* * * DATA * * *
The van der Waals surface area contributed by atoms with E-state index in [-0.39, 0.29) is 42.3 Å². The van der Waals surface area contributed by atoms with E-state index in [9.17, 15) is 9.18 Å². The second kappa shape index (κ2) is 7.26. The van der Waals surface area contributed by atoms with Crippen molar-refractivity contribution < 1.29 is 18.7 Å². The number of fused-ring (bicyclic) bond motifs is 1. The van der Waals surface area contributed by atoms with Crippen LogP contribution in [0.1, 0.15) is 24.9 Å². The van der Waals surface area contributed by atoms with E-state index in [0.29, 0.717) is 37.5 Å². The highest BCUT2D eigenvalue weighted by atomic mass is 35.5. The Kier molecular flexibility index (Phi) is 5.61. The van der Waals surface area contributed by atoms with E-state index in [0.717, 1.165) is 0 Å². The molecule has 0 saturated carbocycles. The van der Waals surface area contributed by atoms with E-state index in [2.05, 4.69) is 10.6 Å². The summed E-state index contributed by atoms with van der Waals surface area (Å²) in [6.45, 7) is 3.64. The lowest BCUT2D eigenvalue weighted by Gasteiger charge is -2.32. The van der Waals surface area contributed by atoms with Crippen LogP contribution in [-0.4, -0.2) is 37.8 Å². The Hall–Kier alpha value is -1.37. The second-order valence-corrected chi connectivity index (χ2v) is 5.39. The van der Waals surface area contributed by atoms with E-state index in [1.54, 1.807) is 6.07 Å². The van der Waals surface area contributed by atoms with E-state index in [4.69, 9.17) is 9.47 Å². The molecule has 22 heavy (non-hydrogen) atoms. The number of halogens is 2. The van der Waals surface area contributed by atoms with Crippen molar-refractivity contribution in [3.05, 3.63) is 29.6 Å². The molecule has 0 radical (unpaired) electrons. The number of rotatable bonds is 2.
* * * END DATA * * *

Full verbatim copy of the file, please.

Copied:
The van der Waals surface area contributed by atoms with E-state index in [-0.39, 0.29) is 42.3 Å². The van der Waals surface area contributed by atoms with E-state index in [9.17, 15) is 9.18 Å². The second kappa shape index (κ2) is 7.26. The van der Waals surface area contributed by atoms with Crippen molar-refractivity contribution < 1.29 is 18.7 Å². The number of fused-ring (bicyclic) bond motifs is 1. The van der Waals surface area contributed by atoms with Crippen LogP contribution in [0.1, 0.15) is 24.9 Å². The van der Waals surface area contributed by atoms with E-state index in [0.29, 0.717) is 37.5 Å². The highest BCUT2D eigenvalue weighted by atomic mass is 35.5. The Kier molecular flexibility index (Phi) is 5.61. The van der Waals surface area contributed by atoms with E-state index in [0.717, 1.165) is 0 Å². The molecule has 0 saturated carbocycles. The van der Waals surface area contributed by atoms with E-state index in [2.05, 4.69) is 10.6 Å². The summed E-state index contributed by atoms with van der Waals surface area (Å²) in [6.45, 7) is 3.64. The lowest BCUT2D eigenvalue weighted by Gasteiger charge is -2.32. The van der Waals surface area contributed by atoms with Crippen LogP contribution in [-0.4, -0.2) is 37.8 Å². The Hall–Kier alpha value is -1.37. The second-order valence-corrected chi connectivity index (χ2v) is 5.39. The van der Waals surface area contributed by atoms with E-state index in [1.54, 1.807) is 6.07 Å². The van der Waals surface area contributed by atoms with E-state index in [4.69, 9.17) is 9.47 Å². The molecule has 22 heavy (non-hydrogen) atoms. The number of halogens is 2. The van der Waals surface area contributed by atoms with Crippen molar-refractivity contribution in [3.05, 3.63) is 29.6 Å². The molecule has 0 radical (unpaired) electrons. The number of rotatable bonds is 2.